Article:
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House Black Caucus Proposes Budget

By Brandon Moseley
Alabama Political Reporter

Tuesday, May 19, the Alabama House of Representatives is expected to review and debate the General Fund Budget when the legislature reconvenes.  Last week the House Republicans unveiled an austerity budget with cuts to State agencies.  On Monday, members of the House Black Caucus announced their own alternative strategy to fund State services.  Like the GOP’s budget, it does not have any revenue measures and makes deep cuts to numerous General Fund agencies; but it cuts much more deeply into several agencies in order, “To protect the State’s health, safety and human service agencies.”

The Chairman of the House Black Caucus, State Representative John Knight (D-Montgomery) said, “Calls from the Governor to raise revenue for the General Fund have gone unanswered. It has become clear that leadership in developing a solution to generate revenue to responsibly fund state government is unlikely from the Legislature’s super majority during this session.  As a consequence, many crucial or life-saving services for working families and those most vulnerable in our communities may be traded to preserve corporate profits and the interests of the wealthiest Alabamians.  Many of the entities that have benefitted from multi-million-dollar tax breaks and incentives are now opposed to conservative efforts to raise revenue to fund State government.”

The House Black Caucus said that the GOP Budget is an arbitrary slash-and-cut technique that eliminates more than $280 million in funding from agencies and threatens devastating impact on health care and social services.

Rep. Knight said, “The failure to responsibly fund Medicaid, Public Health, Corrections and other functions of state government, would almost certainly jeopardize the lives of Alabamians. This is simply not an option.  Our proposal makes difficult and possibly unpopular recommendations, but if it means saving and, in some cases improving the quality of life in this state – we can live with that.”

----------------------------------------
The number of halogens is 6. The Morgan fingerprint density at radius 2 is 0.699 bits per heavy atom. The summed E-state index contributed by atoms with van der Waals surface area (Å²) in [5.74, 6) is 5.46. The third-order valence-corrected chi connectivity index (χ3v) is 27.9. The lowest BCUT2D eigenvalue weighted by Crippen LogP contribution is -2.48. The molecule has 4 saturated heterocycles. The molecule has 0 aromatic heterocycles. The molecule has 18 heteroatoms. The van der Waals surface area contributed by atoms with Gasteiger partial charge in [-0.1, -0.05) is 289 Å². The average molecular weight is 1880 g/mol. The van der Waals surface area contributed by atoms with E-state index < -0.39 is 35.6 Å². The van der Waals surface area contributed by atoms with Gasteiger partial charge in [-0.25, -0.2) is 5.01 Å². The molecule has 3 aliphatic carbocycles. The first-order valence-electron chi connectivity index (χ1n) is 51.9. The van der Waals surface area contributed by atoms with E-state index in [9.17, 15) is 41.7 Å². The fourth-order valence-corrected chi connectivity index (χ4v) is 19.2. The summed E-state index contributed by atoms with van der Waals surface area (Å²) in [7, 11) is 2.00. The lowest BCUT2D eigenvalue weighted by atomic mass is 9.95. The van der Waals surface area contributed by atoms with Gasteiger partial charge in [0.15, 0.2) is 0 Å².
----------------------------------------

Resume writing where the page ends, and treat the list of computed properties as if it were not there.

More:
The Black Caucus plan cuts funding for the legislature by over $8 million, $3.4 million more than the GOP budget. The plan leaves the proposed $16 million cuts to the courts and to the Department of Mental Health.  Their plan cuts another $1 million from the Department of Agriculture and Industries for a total of almost $3.2 million from a $9.6 million 2015 budget. The Black Democrats propose completely eliminating general fund appropriations for the Department of Archives and History, the Forestry Commission, the Geologic Survey and all but $8,700 for the Alabama Trust Fund Board (down from $15 million in both the Governor’s and House GOP budgets). The Black House Democrats also proposed slashing the budgets of the attorney general, the auditor, emergency management and ADECA by 26.46 percent, 38.71 percent, 31.77 percent and 20.94 percent more than the already substantial cuts in the GOP plan.

The plan also calls for removing earmarks.  Rep. Knight explained the funding strategy, “Black Caucus members felt strongly that life, health and safety must be established as priorities in any responsible public budget.  Millions of dollars in state revenue have gone mostly unnoticed — earmarked in agency budgets.  After taking a closer look, we are confident these funds can be used more efficiently for broader agency and government operations.

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The cuts allow the Democrats to level fund the Department of Corrections, level fund Alabama Medicaid, and adds $4.8 million to the Department of Public Health.

Alabama Governor Robert Bentley is still campaigning for $541 million in tax increases. That plan appears unlikely to be introduced on the floor of the House.  A more modest tax increase package was pulled from the calendar last week due to lack of support.

Brandon Moseley
Written By

Brandon Moseley is a senior reporter with over nine years at Alabama Political Reporter. During that time he has written 8,297 articles for APR. You can email him at [email protected] or follow him on Facebook. Brandon is a native of Moody, Alabama, a graduate of Auburn University, and a seventh generation Alabamian.

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